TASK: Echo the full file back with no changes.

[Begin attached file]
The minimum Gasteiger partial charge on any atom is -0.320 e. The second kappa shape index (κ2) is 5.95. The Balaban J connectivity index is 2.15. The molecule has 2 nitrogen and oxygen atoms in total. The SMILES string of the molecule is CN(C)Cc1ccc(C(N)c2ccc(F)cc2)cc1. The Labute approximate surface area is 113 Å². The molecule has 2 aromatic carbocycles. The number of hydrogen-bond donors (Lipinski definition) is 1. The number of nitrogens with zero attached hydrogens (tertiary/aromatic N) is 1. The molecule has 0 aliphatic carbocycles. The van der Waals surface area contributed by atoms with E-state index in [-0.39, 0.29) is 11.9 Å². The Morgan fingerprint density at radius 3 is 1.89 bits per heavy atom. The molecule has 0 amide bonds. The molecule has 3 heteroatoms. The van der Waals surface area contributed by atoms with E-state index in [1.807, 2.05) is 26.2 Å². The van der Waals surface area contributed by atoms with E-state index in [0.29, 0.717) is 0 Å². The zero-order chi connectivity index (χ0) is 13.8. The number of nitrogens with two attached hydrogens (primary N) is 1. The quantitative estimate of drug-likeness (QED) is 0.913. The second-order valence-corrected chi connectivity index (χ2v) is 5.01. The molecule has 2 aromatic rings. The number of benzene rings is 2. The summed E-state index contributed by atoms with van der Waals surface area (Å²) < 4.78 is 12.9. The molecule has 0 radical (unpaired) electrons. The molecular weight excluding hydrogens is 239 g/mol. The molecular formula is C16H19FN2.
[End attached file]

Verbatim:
The minimum Gasteiger partial charge on any atom is -0.320 e. The second kappa shape index (κ2) is 5.95. The Balaban J connectivity index is 2.15. The molecule has 2 nitrogen and oxygen atoms in total. The SMILES string of the molecule is CN(C)Cc1ccc(C(N)c2ccc(F)cc2)cc1. The Labute approximate surface area is 113 Å². The molecule has 2 aromatic carbocycles. The number of hydrogen-bond donors (Lipinski definition) is 1. The number of nitrogens with zero attached hydrogens (tertiary/aromatic N) is 1. The molecule has 0 aliphatic carbocycles. The van der Waals surface area contributed by atoms with E-state index in [-0.39, 0.29) is 11.9 Å². The Morgan fingerprint density at radius 3 is 1.89 bits per heavy atom. The molecule has 0 amide bonds. The molecule has 3 heteroatoms. The van der Waals surface area contributed by atoms with E-state index in [1.807, 2.05) is 26.2 Å². The van der Waals surface area contributed by atoms with E-state index in [0.29, 0.717) is 0 Å². The zero-order chi connectivity index (χ0) is 13.8. The number of nitrogens with two attached hydrogens (primary N) is 1. The quantitative estimate of drug-likeness (QED) is 0.913. The second-order valence-corrected chi connectivity index (χ2v) is 5.01. The molecule has 2 aromatic rings. The number of benzene rings is 2. The summed E-state index contributed by atoms with van der Waals surface area (Å²) < 4.78 is 12.9. The molecule has 0 radical (unpaired) electrons. The molecular weight excluding hydrogens is 239 g/mol. The molecular formula is C16H19FN2.